It "glitched." The New York Stock Exchange's computer system...freaked out. Froze. And on the same day as an airline's system choked, too.
...Instant OMG, with everyone from the Russians to the President to blame. "Vast right-wing conspiracy" -- ey, Mrs. Clinton? -- didn't get drug in, but give the fringes time; the Chinese certainly did, 'cos what's more fun than to cripple the number one market for your mass-produced junk?
While I have come to approve of the long-standing American tradition (it starts with POTUS #1) of suspecting the Chief Executive of being a sinister spider at the center of a vast and nefarious web of conspiratorial intrigue, I suspect we generally tend to over-estimate the competence of Presidents. Oh, they may well all be just as wicked as their opponents claim, especially the last half-dozen -- it's ability they lack, or they'd all be living like Bond villains long before they got offered the apartment over the shop at 1600 Pennsylvania Avenue.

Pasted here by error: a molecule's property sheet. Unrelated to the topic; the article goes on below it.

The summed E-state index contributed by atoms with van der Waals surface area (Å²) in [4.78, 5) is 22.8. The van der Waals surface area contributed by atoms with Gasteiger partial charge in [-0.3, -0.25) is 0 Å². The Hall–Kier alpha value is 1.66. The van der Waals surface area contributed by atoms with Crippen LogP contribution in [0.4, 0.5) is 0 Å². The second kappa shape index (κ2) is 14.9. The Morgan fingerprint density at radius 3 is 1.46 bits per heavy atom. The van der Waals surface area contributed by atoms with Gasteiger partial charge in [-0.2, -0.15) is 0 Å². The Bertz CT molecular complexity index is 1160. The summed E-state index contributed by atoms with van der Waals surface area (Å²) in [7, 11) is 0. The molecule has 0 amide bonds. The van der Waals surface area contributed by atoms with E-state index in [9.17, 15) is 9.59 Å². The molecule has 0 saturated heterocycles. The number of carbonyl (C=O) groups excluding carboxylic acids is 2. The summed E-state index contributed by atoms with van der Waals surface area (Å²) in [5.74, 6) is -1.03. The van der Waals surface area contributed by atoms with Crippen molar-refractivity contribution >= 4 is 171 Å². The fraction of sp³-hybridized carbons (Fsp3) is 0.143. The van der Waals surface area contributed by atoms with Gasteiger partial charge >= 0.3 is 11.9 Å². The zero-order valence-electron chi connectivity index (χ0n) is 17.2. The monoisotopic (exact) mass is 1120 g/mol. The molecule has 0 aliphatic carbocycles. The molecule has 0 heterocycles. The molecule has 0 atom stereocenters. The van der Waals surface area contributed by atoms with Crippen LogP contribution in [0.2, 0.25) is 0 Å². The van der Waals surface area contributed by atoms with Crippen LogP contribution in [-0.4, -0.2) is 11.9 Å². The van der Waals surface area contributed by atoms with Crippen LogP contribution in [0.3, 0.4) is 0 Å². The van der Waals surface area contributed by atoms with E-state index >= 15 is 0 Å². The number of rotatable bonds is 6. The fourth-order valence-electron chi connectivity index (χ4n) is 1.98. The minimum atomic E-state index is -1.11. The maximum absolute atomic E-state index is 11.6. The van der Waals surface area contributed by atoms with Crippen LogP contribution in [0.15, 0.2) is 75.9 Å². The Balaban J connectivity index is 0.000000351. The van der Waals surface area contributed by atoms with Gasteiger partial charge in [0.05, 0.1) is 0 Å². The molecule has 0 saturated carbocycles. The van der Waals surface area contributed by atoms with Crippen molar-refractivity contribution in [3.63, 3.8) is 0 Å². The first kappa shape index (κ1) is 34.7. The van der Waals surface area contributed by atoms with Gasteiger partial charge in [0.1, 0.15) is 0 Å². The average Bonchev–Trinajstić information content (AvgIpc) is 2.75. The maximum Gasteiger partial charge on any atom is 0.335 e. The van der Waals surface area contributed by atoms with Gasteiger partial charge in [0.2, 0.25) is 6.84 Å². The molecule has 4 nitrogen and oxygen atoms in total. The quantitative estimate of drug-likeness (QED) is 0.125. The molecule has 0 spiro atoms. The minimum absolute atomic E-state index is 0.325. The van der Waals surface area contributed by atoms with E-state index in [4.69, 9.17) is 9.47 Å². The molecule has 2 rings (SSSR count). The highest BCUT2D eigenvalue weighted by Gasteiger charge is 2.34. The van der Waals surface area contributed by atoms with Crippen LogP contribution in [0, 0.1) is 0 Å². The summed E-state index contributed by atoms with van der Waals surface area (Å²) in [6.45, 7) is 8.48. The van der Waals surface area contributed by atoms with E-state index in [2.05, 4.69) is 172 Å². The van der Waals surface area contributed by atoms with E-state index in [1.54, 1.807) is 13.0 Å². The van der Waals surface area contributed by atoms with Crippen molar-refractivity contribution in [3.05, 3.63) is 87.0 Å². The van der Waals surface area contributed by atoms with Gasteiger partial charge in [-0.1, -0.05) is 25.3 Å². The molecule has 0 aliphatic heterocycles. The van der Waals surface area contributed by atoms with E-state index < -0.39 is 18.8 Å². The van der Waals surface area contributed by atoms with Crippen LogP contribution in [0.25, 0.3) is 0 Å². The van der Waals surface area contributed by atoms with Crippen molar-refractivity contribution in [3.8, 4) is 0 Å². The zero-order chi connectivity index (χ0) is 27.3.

Other actors -- Anonymous would have signed their work (anonymously, of course), 4chan only wish they could manage such a stunt and the various sousveillance troupes would have had a lot more fun with it. Mr. Putin's government? Maybe -- maybe -- they could, but what's in it for them? Follow the money, and-- Nobody profited. "Trial run," some mutter, but with cyberweaponry, you don't tip your hand that way: revealing an exploitable vulnerability is the exact equivalent to putting in a request to have it fixed, only with a higher priority.*
Nope, I think what we have here are plain old "oops" type failures, writ large -- ill-considered software updates, hardware failures, whatever. When you have very complex systems, which is where we're at, the potential for crashes goes up; and every so often, you get a black swan event -- or, worse, a blue moon: a cascading failure or an unexpected single point of failure takes a linked system right down.
Boilers still sometimes explode, even with all the safety valves and cut-outs and overpressure alarms. You don't notice it; there aren't so many around, the technology is very mature so booms are less and less frequent and there is plenty of redundancy. Computers and computer networks are considerably more common than and about as advanced as steam boilers were a century ago -- and sometimes, despite all efforts to prevent it happening, they crash.
* Those of us with enough gray in our hair remember when That's How It Was Done: when computers were big time-shared mainframes slightly dumber than the smartphone in your pocket, crashing the system was sometimes the only way to get problems fixed and a clever console op would offer forgiveness for confessors.
8 months ago